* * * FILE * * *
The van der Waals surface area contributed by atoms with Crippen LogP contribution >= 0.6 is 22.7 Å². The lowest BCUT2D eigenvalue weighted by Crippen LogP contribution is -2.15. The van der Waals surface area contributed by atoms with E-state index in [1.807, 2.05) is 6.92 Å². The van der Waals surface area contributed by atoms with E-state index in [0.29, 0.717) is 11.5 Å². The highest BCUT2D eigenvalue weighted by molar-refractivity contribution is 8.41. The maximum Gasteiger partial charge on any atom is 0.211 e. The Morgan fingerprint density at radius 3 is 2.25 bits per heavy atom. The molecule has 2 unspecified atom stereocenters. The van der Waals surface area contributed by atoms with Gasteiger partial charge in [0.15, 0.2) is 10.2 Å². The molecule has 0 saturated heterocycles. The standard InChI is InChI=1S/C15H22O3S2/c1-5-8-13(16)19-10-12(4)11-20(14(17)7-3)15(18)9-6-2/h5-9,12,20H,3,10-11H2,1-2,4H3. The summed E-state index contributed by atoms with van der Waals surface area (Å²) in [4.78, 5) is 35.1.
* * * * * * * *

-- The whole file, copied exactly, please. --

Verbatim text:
The van der Waals surface area contributed by atoms with Crippen LogP contribution >= 0.6 is 22.7 Å². The lowest BCUT2D eigenvalue weighted by Crippen LogP contribution is -2.15. The van der Waals surface area contributed by atoms with E-state index in [1.807, 2.05) is 6.92 Å². The van der Waals surface area contributed by atoms with E-state index in [0.29, 0.717) is 11.5 Å². The highest BCUT2D eigenvalue weighted by molar-refractivity contribution is 8.41. The maximum Gasteiger partial charge on any atom is 0.211 e. The Morgan fingerprint density at radius 3 is 2.25 bits per heavy atom. The molecule has 2 unspecified atom stereocenters. The van der Waals surface area contributed by atoms with Gasteiger partial charge in [0.15, 0.2) is 10.2 Å². The molecule has 0 saturated heterocycles. The standard InChI is InChI=1S/C15H22O3S2/c1-5-8-13(16)19-10-12(4)11-20(14(17)7-3)15(18)9-6-2/h5-9,12,20H,3,10-11H2,1-2,4H3. The summed E-state index contributed by atoms with van der Waals surface area (Å²) in [4.78, 5) is 35.1.